Fear and Loathing on State Ballots
Twenty years ago, American journalist Hunter S. Thompson remarked, “Democracy as a system has evolved into something that Thomas Jefferson didn’t anticipate.” An inarguably prescient observation, but one made well before the recent furor over Russian meddling in American elections. Instead, Thompson very well may have been remarking on the ever-growing state and local ballot initiatives directly decided on by voters in virtually every election, as opposed to the rather indirect democratic model of government our founders originally envisioned, under which Americans would vote to allow their smartest neighbors to elect American leaders.
Some of the measures throughout history have been a bit interesting.
In 1996, San Francisco voters considered Proposition BB, which was placed on the ballot at the request of a police officer who wanted to walk his beat … with a ventriloquist’s dummy on his arm. Voters narrowly approved the measure. Ten years later, voters in Arizona were asked whether the state should create a program that, each election year, would award one voter $1 million for casting a ballot. Though it might have resulted in higher turnout in future elections, voters rejected the measure 66 percent to 33 percent. And, lest you think the trade war started with the Trump administration, in 1998, California voters approved a ballot measure that prohibited exporting horses for slaughter resulting in human consumption. (About one percent of California horses had been slaughtered for meat consumption annually in the 1990s, mostly for export to the European Union and Japan.)
State ballot initiatives have also had significant social consequences.
In 1994, for example, California’s Republican Gov. Pete Wilson campaigned forcefully for Proposition 187, which kept undocumented immigrants from accessing state services. Voters approved the measure (and two years later Congress approved a welfare reform bill that prohibited most immigrants from receiving federal benefits), but the GOP suffered electorally in the state in the years after Prop 187, and analysts largely blame this initiative.
And don’t look now, but even amidst all the noise about the mid-term elections and control of Congress, The Atlantic has called 2018 “The Year of the Ballot Initiative.”
In Florida, voters will decide the fate of Amendment 5, which would require that two-thirds of legislators approve a tax increase for it to become law. Small government conservatives have supported similar legislation in the U.S. House and Senate over the last two decades.
Idaho residents will vote on whether to allow the Affordable Care Act Medicaid expansion, which Republican state lawmakers have staunchly opposed, to move forward. If the measure is successful, the state will extend Medicaid eligibility to individuals under the age of 65 whose income is 133 percent of the federal poverty level or below and who are not eligible for other state insurance coverage. Utah voters will consider a similar initiative, and also will vote on whether to allow marijuana use for medical purposes.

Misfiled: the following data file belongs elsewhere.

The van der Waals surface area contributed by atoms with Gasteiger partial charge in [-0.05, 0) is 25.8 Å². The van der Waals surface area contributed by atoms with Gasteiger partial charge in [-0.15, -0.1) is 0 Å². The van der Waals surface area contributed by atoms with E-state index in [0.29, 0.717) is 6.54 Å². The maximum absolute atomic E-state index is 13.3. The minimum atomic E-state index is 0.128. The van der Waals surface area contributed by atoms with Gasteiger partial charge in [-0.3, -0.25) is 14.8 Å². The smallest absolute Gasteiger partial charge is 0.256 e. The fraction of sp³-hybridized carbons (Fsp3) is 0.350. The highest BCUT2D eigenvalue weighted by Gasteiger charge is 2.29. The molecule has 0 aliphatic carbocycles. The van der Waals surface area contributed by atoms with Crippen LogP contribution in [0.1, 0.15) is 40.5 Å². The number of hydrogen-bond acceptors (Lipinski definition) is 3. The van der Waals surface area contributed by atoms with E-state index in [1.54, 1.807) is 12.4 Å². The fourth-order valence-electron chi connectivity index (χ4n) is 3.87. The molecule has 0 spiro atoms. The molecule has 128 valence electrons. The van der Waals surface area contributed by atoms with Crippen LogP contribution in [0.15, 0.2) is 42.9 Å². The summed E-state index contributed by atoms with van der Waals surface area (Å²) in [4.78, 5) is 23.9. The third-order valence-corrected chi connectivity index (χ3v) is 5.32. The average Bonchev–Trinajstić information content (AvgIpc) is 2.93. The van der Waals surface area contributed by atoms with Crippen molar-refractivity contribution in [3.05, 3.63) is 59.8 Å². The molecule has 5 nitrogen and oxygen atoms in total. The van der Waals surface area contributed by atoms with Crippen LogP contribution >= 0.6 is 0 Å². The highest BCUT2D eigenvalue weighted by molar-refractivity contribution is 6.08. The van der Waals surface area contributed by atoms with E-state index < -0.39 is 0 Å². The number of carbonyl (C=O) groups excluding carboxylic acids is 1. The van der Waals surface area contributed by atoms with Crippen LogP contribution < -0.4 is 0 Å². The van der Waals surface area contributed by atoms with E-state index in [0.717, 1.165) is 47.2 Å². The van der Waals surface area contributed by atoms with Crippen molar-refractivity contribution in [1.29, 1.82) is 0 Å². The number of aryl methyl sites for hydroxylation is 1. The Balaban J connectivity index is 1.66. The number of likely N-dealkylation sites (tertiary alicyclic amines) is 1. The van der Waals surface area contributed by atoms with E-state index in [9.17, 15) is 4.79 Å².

In Oregon, voters will consider whether to ban taxes on groceries. South Dakotans will vote on increasing the state’s cigarette tax by $1 per pack. And Utah voters will decide whether to increase the state’s gas tax by ten cents per gallon to pay for infrastructure improvements. (Proponents argue the measure will free up money for education.) In North Carolina, voters actually will get to consider whether to reduce their own taxes. A vote in favor of the North Carolina Income Tax Cap Amendment would lower the maximum allowable state income tax rate from 10 to seven percent.
Other measures already have failed—but not at the hands of voters. On July 18, the California Supreme Court unanimously agreed to pull Proposition 9 from November’s ballot. The judges said they removed Prop 9 because “the potential harm in permitting the measure to remain on the ballot outweighs the potential harm in delaying the proposition to a future election.” Prop 9 would have granted voters the right to decide whether to split California into three states: Northern California, Southern California, and – simply – California. The California Supreme Court decision came just weeks after a push for a state data privacy ballot initiative was thwarted by enactment of legislation in Sacramento.
As of July 25, 126 ballot initiatives have been approved for consideration this November, and efforts are still underway to advance more. Colorado residents have until Aug. 6 to decide whether to sign petitions to allow initiatives to ban the sale of smartphones to children under the age of 13, require that healthcare providers supply prices lists for services offered, and ensure local and state police help enforce federal immigration law.
With gridlock in Washington, these measures could ultimately have more direct impact on Americans daily lives’ than anything that happens on Capitol Hill.
Vote wisely. Even if it’s for a ventriloquist’s dummy.